Now, the most important aspect of a phone: Call Quality.
Since I replaced my Polycom with the T56A, it handled all my calls for the past week. The handset is marked HD, and judging by call quality, it’s true. Everyone’s voices came through as clear as could be, whether co-worker (internal) or customer (external).
(Even the recorded spam message came through nice and clear. No idea how they got my number…)
To illustrate the call quality, let me draw a comparison. When you talk with your co-workers on one device, and then switch to another, you can tell which device is clearer, can’t you? You already know their voice. Your brain knows how they should sound. So when one device carries their voice sharper than the other, you notice.
That’s what happened during my T56A testing. Voices came through sharper on the T56A than on my prior phone (the Polycom CX300).
I found out afterward that this happens, at least in part, due to Yealink’s “Noise Proof” technology. The phone actually blocks out background noise while you’re on a call. I’ve seen this demonstrated on other phones before. The fact that I didn’t think of it until well after my calls says Yealink did a good job with their own version.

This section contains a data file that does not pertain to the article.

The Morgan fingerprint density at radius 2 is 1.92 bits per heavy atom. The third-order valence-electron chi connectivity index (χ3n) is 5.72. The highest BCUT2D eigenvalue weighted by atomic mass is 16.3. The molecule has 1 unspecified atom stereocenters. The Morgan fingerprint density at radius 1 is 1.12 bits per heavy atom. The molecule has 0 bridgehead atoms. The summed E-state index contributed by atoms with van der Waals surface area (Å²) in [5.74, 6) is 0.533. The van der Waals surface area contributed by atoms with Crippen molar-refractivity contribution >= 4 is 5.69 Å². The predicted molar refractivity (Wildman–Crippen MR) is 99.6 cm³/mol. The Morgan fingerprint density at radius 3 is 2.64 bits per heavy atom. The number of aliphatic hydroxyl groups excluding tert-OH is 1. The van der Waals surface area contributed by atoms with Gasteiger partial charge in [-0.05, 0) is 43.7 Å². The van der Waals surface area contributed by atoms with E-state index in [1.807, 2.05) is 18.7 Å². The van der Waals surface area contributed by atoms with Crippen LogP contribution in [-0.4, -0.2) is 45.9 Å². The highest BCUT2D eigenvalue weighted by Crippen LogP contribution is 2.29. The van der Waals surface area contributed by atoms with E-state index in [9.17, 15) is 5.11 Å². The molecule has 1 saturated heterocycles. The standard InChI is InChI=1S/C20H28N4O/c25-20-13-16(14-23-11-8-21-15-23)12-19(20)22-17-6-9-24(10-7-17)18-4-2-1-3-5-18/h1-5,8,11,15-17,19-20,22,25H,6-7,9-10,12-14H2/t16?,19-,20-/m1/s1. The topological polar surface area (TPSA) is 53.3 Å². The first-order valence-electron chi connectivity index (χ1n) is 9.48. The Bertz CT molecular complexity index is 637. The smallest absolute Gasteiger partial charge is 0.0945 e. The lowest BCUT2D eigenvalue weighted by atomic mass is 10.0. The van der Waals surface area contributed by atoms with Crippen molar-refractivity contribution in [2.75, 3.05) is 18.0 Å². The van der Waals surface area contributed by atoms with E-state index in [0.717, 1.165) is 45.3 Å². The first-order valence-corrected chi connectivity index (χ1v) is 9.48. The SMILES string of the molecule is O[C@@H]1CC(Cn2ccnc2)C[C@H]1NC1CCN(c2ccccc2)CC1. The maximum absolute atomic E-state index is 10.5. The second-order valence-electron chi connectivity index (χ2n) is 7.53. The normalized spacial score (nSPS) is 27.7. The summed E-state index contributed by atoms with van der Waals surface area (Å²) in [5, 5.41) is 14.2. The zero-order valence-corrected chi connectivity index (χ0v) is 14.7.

The Web Admin Menu: Yealink’s Secret Superpower
The Web administrative menu is incredible on these phones…I can configure every aspect of the phone from my browser. From changing ringtones to upgrading firmware.
Not only does that save a HUGE amount of provisioning time, it means I can totally avoid hunching over the phone, tapping out letters on the touch screen.
Don’t get me wrong; it’s great that the T56A has a touch screen in the first place. The screen has a good response rate, analogous to an Android smartphone. But if I can save a few minutes typing on my laptop’s keyboard, so much the better!
Having a comprehensive Web admin menu makes a big difference for IT professionals. It means we can provision devices remotely, with ease.
All we need is the phone’s IP address when it’s plugged into the network. The IP address is under Settings > Status. With that, we can take care of Skype for Business configuration, security updates, directory control, and so on. The user just has to plug the phone in!
The Verdict: An Excellent Desk Phone for Skype for Business Users
I showed the T56A to a colleague. He handles hardware deployment for most of our Skype for Business customers. Most of the time he deploys Polycom phones, with Jabra or Plantronics headsets.
He saw what this device can do and his eyes almost popped out of his head! “Why didn’t we have this before?!” He started throwing out names of customer sites where he could place them. I stopped him at #5. He could have kept going. Coming from him, an IT pro who’s worked with dozens of device manufacturers over the past 25 years, I consider that high praise.